Can I ask an employee to cancel a period of annual leave?
- AuthorNatasha Johnston
From time to time employers may be faced with sudden or unexpected events that leave them with staff shortages or unforeseen business demands. This can be made more difficult when a key employee has planned to take annual leave at the same time.
In these circumstances, employers often question if they are able to cancel an employee’s leave. It is always advisable in this situation to ensure that the employer can demonstrate and evidence that the particular employee will be needed in work, before informing an employee that their annual leave needs to be cancelled.
Provided an employer can show that the employee in question is needed at this specific time, they can be asked to shelve their leave. However, an employer should give twice the length of time requested as notice of cancellation. So, if an employee is taking two weeks of annual leave, employers should provide four weeks notice of cancellation.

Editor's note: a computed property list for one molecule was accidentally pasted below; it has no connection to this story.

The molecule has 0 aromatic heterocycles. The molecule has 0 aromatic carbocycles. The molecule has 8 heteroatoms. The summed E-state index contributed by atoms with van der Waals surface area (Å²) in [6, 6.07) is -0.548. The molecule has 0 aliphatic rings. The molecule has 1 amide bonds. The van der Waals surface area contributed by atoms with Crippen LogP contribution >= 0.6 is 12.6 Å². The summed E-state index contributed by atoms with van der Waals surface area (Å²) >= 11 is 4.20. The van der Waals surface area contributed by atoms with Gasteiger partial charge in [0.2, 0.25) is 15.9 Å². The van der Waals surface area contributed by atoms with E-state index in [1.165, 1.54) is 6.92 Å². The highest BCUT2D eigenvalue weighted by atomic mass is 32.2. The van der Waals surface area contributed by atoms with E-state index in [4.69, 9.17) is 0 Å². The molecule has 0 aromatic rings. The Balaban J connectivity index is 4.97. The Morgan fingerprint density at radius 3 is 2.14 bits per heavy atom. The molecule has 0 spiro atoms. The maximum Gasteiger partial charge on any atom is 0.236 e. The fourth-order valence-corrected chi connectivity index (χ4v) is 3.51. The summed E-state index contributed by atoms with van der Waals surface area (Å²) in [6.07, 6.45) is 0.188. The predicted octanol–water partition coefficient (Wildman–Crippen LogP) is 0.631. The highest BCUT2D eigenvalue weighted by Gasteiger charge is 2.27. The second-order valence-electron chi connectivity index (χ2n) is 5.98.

As a further consideration, employers should be sympathetic to any personal plans their staff member has made, particularly for annual leave that is for a longer time period. So, it is important to consider the impact this may have on commitments such as childcare or holidays and allow for reimbursement if employees are financially disadvantaged by your cancellation notice.
In practice, you may find that you are rarely in a situation where the cancellation of leave is justifiable.
If you would like to discuss the contents of this article further, please feel free to contact Natasha Johnston on 01792 525478 or by emailing: email@example.com.
Natasha is an HR Advisor within JCP's HR Services team. The team provide outsourced HR support and ongoing advice and guidance to the firm's business clients. Natasha’s experience includes providing HR advice and guidance on complex HR issues such as attendance, grievance, capability and disciplinary matters. Natasha can also provide advice and support on policy drafting and implementation, TUPE and Redundancy processes.